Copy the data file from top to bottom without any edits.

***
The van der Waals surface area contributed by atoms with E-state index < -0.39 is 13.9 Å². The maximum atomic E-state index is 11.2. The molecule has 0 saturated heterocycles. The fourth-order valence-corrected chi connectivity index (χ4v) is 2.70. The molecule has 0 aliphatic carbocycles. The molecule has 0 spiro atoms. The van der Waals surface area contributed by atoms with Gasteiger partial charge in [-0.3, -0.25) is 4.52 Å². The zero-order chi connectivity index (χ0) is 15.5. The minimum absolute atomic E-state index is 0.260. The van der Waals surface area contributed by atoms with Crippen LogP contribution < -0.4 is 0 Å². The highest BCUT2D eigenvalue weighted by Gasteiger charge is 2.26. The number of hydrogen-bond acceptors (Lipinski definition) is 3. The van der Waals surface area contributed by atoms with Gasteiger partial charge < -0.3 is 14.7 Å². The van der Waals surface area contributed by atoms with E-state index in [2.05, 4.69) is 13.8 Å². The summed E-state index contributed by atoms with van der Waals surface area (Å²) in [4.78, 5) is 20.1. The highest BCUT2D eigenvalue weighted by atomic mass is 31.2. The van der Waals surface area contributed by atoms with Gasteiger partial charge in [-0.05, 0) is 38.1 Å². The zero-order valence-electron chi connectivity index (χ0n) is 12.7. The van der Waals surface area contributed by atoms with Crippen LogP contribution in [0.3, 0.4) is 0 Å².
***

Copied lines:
The van der Waals surface area contributed by atoms with E-state index < -0.39 is 13.9 Å². The maximum atomic E-state index is 11.2. The molecule has 0 saturated heterocycles. The fourth-order valence-corrected chi connectivity index (χ4v) is 2.70. The molecule has 0 aliphatic carbocycles. The molecule has 0 spiro atoms. The van der Waals surface area contributed by atoms with Gasteiger partial charge in [-0.3, -0.25) is 4.52 Å². The zero-order chi connectivity index (χ0) is 15.5. The minimum absolute atomic E-state index is 0.260. The van der Waals surface area contributed by atoms with Crippen LogP contribution < -0.4 is 0 Å². The highest BCUT2D eigenvalue weighted by Gasteiger charge is 2.26. The number of hydrogen-bond acceptors (Lipinski definition) is 3. The van der Waals surface area contributed by atoms with Gasteiger partial charge < -0.3 is 14.7 Å². The van der Waals surface area contributed by atoms with E-state index in [2.05, 4.69) is 13.8 Å². The summed E-state index contributed by atoms with van der Waals surface area (Å²) in [4.78, 5) is 20.1. The highest BCUT2D eigenvalue weighted by atomic mass is 31.2. The van der Waals surface area contributed by atoms with Gasteiger partial charge in [-0.05, 0) is 38.1 Å². The zero-order valence-electron chi connectivity index (χ0n) is 12.7. The van der Waals surface area contributed by atoms with Crippen LogP contribution in [0.3, 0.4) is 0 Å².